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Myocastor coypus

Basic information
Scientific name Myocastor coypus

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ヌートリア
Common names Nutria
Higher taxon Echimyidae, Rodentia, Mammalia
Natural range Central to southern part of South America.
Habitat Lake or pond, stream, swamp.
Invasion information
Range in Japan Established in Gifu, Shizuoka, Aichi, Mie, Kyoto, Osaka, Hyogo, Okayama, Tottori, Hiroshima, Shimane, Yamaguchi and Kagawa Prefs.
There are several records of temporary observation or past establishment in several other regions (some of those might be misidentification of musk rat or mink).
Range in Japan
Origin Import of 150 nutrias in 1939 was from France.
Date The first introduction was late Maiji Era (around 1900s). In 1939, 150 nutrias were imported and farmed for military and consumer use in Kanto District to western Japan. Mass release and escape may occur just after W.W.II and after fur vogue in 1950s.
Route Deliberate: Release and escape of cultivated nutria for fur production in the W.W.II period. This species have also been introduced in other countries for fur production, because this species has good fur as an adaptation to semiaquatic habitat.
In other countries, this species is sometimes released for control of aquatic and waterfront weeds or as a sports hunting animal.
Impact Actually: Damage on aquatic plants. Destruction of bank, rice field walk, and water reservior by burrowing. Damage on agricultre.
Native organism(s) affected: Aquatic plants, crops (various crops such as rice, fruits, vegetables).
Regulation in Japan Import, transport and keeping are prohibited in Japan by the Invasive Alien Species Act.
Introduced range in other countries Azerbaijan, Georgia, Israel, Jordan, Kazakhstan, Tajikistan, Turkey, Turkmenistan, wide area in Europe, Kenya, wide are in USA, Canada, northern Mexico, etc.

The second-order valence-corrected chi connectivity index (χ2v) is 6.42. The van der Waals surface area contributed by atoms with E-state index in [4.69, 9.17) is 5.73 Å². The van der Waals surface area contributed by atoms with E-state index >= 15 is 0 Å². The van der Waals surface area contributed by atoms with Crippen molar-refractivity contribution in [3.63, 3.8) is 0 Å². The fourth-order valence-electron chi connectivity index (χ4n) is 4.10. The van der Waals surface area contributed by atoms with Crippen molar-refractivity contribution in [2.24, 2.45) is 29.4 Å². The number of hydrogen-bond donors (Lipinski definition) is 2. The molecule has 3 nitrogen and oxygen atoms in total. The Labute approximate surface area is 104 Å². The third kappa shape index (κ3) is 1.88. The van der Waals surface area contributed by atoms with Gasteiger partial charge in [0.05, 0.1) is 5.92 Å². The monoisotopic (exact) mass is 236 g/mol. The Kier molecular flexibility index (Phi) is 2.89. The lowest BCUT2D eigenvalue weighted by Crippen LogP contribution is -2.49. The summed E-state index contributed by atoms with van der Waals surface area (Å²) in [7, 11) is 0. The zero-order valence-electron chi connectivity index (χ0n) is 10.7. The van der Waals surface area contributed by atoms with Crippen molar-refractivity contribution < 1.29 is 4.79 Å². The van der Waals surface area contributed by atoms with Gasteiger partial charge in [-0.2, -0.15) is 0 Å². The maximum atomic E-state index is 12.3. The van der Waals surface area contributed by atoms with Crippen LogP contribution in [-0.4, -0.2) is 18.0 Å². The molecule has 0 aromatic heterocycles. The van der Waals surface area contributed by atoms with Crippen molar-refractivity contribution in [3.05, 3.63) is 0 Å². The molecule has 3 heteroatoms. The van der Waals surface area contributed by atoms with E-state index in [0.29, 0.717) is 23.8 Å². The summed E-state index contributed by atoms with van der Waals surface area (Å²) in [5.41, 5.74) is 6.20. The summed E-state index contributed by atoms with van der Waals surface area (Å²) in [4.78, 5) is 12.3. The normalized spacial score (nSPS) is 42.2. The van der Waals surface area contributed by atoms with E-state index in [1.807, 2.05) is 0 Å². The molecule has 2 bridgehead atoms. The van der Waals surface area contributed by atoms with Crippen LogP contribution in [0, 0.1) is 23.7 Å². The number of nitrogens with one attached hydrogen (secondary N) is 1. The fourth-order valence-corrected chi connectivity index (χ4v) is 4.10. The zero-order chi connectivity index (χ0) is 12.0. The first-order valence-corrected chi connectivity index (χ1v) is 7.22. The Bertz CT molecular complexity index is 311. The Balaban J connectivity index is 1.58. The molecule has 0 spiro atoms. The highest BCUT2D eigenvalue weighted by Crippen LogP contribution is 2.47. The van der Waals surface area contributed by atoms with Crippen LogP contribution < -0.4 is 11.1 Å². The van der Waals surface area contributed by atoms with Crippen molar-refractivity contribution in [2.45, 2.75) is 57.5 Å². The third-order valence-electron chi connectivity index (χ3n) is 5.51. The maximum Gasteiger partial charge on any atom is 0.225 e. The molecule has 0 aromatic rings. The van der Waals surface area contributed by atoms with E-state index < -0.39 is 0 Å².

Reference Notes
  • Abe (ed) (1994) A Guide to Mammals of Japan. Tokai Univ. Press, Hatano (in Jpn)
  • DECO (ed) (2006) Dictionary of Alien Species. Tokyo-Shoseki, Tokyo (in Jpn)
  • Ecol Soc Jpn (ed) (2002) Handbook of Alien Species in Japan. Chijinshokan, Tokyo (in Jpn)
  • ISSG. Global Invasive Species Database (GISD) (Accessed on 2012-6-29) http://www.issg.org/database/welcome/.
  • Izawa et al. (eds) (1996) The Encyclopedia of Animals in Japan 2 Mammals II. Heibonsha, Tokyo (in Jpn)
  • JWRC (ed) (2008) A Photographic Guide to the Invasive Alien Species in Japan. Heibonsha, Tokyo (in Jpn)
  • Ministry of the Environment, Japan. The Invasive Alien Species Act (Accessed on 2012-6-29) http://www.env.go.jp/en/nature/as.html
  • Ohdachi et al. (eds) (2009) The Wild Mammals of Japan. Shokado, Kyoto.
  • Yamada et al. (eds) (2011) Invasive Alien Mammals in japan: Biology of Control Strategy and Conservation. Univ. Tokyo Press (in Jpn)
  • Kaneko & Kawaguchi (2009) Collecting or observation of the nutria (Myocaster coypus) on Honjima, Teshima, Oteshima, Shyodoshima and Teshima (Marugame City, or Shyozu-gun, Kagawa Prefecture), Seto Inland Sea, Japan. Kagawa Seibutsu. 36, 9-18 (in Jpn with English abst)
  • etc.
100 of the World's Worst Invasive Alien Species, 100 of the Japan's Worst Invasive Alien Species